Our take on a surprising earnings season

Market reaction to strong first-quarter earnings has been surprisingly lackluster. Richard explains our take.

With many developed market firms having reported first-quarter results, we can say without doubt it’s been an unusual earnings season. Strong beats were met with little investor cheer. The worry: Earnings are close to a peak. Yet we see more room for earnings to climb this year and next, and reaffirm our overweight to U.S. equities.

The muted market reaction to strong earnings has been most evident in the U.S., as shown in the chart below.


Tax cuts have helped many U.S. companies post their best earnings growth in years. This is reflected in the sharp spike in analysts’ earnings per share (EPS) estimates for S&P 500 companies since the first quarter earnings season began in mid-April (see the orange line). Yet S&P 500 Index performance (the green line) has not followed suit, a break from the recent past when market moves mirrored earnings upgrades. European and Japanese earnings results have been somewhat weaker, but average price reactions in all three regions have been disappointing. Market moves for stocks in the day following earnings reports are at the lowest levels since 2011 in Europe and have been negative in Japan the last two quarters.

As good as it gets?

Sentiment has improved as earnings beats keep rolling in, and equity markets have risen over the past month. A sluggish market reaction to stellar results reflects investor worries that earnings may be nearing a peak, in our view. More reserved guidance from company management teams has stoked these concerns. U.S. tax cuts helped propel year-over-year EPS growth for S&P 500 companies to nearly 24% in the first quarter, the highest since the third quarter of 2010. Outside the U.S., the pace of earnings growth moderated, and stronger local currencies have pressured sales growth in Europe and Japan.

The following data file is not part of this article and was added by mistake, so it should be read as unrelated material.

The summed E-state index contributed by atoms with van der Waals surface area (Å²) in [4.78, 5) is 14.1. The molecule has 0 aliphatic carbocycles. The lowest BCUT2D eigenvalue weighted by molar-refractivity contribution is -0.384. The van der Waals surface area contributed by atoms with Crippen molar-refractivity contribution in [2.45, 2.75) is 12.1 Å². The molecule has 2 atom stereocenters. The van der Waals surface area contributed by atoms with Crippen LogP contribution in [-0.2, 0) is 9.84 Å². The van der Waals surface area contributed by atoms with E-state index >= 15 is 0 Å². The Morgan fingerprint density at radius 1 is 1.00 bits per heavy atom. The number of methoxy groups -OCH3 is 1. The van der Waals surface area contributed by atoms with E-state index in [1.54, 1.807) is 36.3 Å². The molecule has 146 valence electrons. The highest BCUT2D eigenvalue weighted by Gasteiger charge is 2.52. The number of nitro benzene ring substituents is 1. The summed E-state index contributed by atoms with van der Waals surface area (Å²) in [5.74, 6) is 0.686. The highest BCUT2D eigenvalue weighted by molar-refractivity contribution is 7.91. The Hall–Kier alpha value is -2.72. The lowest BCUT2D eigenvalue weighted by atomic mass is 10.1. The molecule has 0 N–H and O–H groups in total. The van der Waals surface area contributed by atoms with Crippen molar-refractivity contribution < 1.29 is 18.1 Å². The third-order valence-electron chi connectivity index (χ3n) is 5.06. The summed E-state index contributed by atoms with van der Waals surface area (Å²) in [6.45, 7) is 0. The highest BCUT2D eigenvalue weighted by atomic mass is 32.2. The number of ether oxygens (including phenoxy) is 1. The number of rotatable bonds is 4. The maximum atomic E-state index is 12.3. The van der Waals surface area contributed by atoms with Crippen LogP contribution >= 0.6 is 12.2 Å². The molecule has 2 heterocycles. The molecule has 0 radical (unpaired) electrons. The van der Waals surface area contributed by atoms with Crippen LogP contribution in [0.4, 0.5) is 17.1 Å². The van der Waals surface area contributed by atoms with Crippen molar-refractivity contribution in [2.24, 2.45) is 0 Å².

icon-pointer.svgRead more market insights in my Weekly Commentary.

We do expect the rapid pace of earnings growth to slow. Recent strength, partly driven by one-off tax cuts, sets a high bar. Macro uncertainty has also increased amid trade tensions and U.S. fiscal stimulus at a late stage in the economic cycle. Growth and policy fears, it seems, have overshadowed current strong company fundamentals. Yet we believe companies will maintain a tight grip on expenses to shield margins from rising costs. With solid corporate health across regions, our base case is that the cycle has room to run. U.S. companies in particular are flush with cash from strong profits and lower taxes. This should boost corporate spending on buybacks, mergers & acquisitions and capital investment. Equity prices do not appear to fully reflect these prospects, though they have already baked in the lower tax rates that led stocks to record highs in January and have adjusted to modestly rising interest rates.

Against this backdrop, we see stronger earnings from companies that can generate sales growth and control expenses, as input costs inch higher and the economic cycle matures. We see better prospects for sales growth in the U.S. than in other developed markets. The U.S. has the healthiest ratio of earnings upgrades to downgrades globally, and economic data look solid and consistent with an expansion. Within the U.S., we prefer high-margin sectors with strong cash flows, such as technology, over low-growth defensives.

Richard Turnill is BlackRock’s global chief investment strategist. He is a regular contributor to The Blog.

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